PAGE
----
This doesnt mean we have no recourse at all in making predictions for the strong interactions, but it means we have to take a different approach to our normal one. Either we can try to calculate the contributions of the particles and fields under the strong interaction non-perturbatively such as via the methods of Lattice QCD (where QCD stands for quantum chromodynamics, or the quantum field theory governing the strong force) or you can try and use the results from other experiments to estimate the strength of the strong interactions under a different scenario.
As computational power and Lattice QCD techniques have improved over time, so has the accuracy to ... [+] which various quantities about the proton, such as its component spin contribtuions, can be computed.
If what we were able to measure, from other experiments, was exactly the thing we dont know in the Muon g-2 calculation, there would be no need for theoretical uncertainties; we could just measure the unknown directly. If we didnt know a cross-section, a scattering amplitude, or a particular decay property, those are things that particle physics experiments are exquisite at determining. But for the needed strong force contributions to the spin magnetic moment of the muon, these are properties that are indirectly inferred from our measurements, not directly measured. Theres always a big danger that a systematic error is causing the mismatch between theory and observation from our current theoretical methods.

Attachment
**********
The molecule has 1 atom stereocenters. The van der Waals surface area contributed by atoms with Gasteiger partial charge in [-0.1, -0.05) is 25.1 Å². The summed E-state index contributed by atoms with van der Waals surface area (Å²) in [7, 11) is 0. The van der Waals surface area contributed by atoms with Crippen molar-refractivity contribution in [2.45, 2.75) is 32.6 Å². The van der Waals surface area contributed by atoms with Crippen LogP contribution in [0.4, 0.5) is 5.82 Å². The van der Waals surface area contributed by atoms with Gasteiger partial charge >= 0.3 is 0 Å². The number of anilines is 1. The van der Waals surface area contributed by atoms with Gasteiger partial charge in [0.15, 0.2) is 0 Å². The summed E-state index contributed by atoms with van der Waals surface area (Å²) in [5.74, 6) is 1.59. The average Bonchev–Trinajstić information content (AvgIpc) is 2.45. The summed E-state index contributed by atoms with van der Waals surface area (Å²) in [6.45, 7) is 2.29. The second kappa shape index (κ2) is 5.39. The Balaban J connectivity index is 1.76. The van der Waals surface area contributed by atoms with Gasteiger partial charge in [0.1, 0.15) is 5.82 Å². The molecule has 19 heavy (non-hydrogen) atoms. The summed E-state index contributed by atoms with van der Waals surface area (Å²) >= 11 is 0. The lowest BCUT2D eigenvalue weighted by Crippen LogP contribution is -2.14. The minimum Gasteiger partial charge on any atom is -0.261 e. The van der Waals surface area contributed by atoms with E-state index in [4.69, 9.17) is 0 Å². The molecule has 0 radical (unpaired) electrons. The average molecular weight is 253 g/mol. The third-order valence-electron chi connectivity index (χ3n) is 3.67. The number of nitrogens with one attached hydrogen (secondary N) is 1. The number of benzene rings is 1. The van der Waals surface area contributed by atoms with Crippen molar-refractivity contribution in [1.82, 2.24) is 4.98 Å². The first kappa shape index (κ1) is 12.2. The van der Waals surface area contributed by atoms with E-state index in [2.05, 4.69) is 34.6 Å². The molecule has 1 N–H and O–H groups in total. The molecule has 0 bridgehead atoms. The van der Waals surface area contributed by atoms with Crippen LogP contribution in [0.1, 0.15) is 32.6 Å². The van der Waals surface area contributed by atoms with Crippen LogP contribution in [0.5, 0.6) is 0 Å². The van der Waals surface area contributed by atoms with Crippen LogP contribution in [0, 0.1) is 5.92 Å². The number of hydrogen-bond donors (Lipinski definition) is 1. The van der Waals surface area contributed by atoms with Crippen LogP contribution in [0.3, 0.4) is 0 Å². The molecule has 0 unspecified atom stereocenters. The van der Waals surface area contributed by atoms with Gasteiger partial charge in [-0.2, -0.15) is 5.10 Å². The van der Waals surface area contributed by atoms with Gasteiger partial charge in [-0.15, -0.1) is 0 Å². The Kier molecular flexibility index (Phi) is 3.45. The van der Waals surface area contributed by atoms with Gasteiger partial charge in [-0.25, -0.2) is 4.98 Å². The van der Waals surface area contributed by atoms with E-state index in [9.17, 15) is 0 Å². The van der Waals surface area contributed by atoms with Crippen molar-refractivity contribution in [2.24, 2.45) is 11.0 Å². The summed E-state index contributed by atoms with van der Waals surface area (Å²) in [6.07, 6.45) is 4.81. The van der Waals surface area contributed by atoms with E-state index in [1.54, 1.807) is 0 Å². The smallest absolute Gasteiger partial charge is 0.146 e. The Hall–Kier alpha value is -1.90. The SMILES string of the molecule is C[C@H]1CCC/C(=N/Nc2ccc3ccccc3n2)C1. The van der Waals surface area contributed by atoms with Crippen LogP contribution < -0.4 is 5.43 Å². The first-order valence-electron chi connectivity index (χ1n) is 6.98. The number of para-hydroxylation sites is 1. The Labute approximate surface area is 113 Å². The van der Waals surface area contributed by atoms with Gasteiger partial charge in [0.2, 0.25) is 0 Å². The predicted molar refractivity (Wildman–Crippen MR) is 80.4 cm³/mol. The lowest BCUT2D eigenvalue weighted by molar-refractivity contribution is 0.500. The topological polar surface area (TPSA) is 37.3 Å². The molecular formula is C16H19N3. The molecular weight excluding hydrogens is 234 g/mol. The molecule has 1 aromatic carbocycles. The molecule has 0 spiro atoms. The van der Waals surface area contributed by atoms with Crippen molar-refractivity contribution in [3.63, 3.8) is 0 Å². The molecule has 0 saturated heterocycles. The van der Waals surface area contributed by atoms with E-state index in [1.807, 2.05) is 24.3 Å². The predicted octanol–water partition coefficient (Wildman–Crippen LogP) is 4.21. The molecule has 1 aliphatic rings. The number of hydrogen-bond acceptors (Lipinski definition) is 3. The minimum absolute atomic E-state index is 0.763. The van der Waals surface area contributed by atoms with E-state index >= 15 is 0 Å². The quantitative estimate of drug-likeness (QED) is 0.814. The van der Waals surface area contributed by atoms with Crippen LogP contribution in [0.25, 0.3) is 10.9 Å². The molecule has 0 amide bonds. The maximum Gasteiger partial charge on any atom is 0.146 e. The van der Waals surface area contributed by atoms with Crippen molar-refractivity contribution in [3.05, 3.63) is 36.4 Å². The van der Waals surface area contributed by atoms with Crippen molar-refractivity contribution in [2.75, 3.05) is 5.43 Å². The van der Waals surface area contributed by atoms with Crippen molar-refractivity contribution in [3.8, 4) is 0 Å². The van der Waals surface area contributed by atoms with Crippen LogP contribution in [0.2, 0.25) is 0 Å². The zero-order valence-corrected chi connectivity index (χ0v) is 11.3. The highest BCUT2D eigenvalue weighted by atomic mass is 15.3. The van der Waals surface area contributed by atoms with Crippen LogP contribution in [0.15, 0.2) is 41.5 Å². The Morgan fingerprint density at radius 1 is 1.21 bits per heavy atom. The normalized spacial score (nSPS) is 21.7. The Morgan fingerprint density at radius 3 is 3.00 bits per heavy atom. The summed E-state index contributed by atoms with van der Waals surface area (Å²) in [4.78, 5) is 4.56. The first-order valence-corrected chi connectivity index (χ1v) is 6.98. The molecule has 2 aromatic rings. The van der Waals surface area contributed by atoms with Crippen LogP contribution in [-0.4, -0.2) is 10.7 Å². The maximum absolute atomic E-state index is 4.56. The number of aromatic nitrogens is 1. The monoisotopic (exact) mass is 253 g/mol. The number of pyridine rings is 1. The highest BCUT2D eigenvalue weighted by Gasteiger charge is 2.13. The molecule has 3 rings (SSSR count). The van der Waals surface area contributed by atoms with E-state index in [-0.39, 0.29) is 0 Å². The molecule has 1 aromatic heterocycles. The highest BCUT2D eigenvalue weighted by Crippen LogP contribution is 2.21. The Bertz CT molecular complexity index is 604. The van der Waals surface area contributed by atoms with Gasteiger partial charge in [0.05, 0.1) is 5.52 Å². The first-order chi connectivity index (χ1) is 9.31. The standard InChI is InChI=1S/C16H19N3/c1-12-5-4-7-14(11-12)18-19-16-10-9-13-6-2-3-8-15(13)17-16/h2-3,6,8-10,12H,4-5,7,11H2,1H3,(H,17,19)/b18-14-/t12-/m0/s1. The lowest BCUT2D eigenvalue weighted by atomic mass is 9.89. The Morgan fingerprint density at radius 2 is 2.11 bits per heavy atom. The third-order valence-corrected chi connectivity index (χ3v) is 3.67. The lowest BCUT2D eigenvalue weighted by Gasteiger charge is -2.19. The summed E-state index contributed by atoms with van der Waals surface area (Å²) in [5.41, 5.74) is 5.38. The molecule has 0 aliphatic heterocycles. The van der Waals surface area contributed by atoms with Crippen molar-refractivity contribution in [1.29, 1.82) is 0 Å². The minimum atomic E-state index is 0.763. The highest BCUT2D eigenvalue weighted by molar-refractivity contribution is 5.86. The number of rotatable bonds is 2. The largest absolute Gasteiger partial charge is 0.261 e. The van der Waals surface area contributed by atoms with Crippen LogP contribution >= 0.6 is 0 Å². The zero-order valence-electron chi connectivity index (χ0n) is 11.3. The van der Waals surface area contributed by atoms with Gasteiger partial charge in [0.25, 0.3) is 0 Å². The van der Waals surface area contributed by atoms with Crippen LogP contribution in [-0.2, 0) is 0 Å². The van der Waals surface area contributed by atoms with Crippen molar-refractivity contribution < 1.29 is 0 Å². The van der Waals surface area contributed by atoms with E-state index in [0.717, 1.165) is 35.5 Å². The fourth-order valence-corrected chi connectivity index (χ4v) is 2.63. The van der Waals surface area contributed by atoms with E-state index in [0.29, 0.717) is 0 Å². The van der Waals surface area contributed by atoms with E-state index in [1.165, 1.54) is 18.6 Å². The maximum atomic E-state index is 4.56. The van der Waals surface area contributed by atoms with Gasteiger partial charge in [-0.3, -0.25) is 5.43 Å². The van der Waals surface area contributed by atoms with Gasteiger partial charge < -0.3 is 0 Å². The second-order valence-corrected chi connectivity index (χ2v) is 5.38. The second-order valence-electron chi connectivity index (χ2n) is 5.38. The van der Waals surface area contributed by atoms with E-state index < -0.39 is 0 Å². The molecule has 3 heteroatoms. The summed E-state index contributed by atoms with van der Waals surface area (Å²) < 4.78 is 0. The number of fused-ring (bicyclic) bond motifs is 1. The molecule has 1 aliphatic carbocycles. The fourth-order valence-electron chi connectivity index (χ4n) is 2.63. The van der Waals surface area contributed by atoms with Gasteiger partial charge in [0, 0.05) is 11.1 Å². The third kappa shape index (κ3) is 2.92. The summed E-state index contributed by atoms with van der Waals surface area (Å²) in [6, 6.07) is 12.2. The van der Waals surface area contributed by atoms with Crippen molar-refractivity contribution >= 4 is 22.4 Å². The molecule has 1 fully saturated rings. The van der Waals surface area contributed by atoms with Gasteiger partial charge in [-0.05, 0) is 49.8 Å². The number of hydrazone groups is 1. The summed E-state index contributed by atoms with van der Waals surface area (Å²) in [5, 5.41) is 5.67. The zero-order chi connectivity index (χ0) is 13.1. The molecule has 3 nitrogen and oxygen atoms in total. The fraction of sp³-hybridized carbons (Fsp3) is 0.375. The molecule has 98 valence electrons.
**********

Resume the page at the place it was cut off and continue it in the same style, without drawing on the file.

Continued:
On the other hand, the Lattice QCD method is brilliant: it imagines space as a grid-like lattice in three dimensions. You put the two particles down on your lattice so that they're separated by a certain distance, and then they use a set of computational techniques to add up the contribution from all the quantum fields and particles that we have. If we could make the lattice infinitely large, and the spacing between the points on the lattice infinitely small, we'd get the exact answer for the contributions of the strong force. Of course, we only have finite computational power, so the lattice spacing can't go below a certain distance, and the size of the lattice doesn't go beyond a certain range.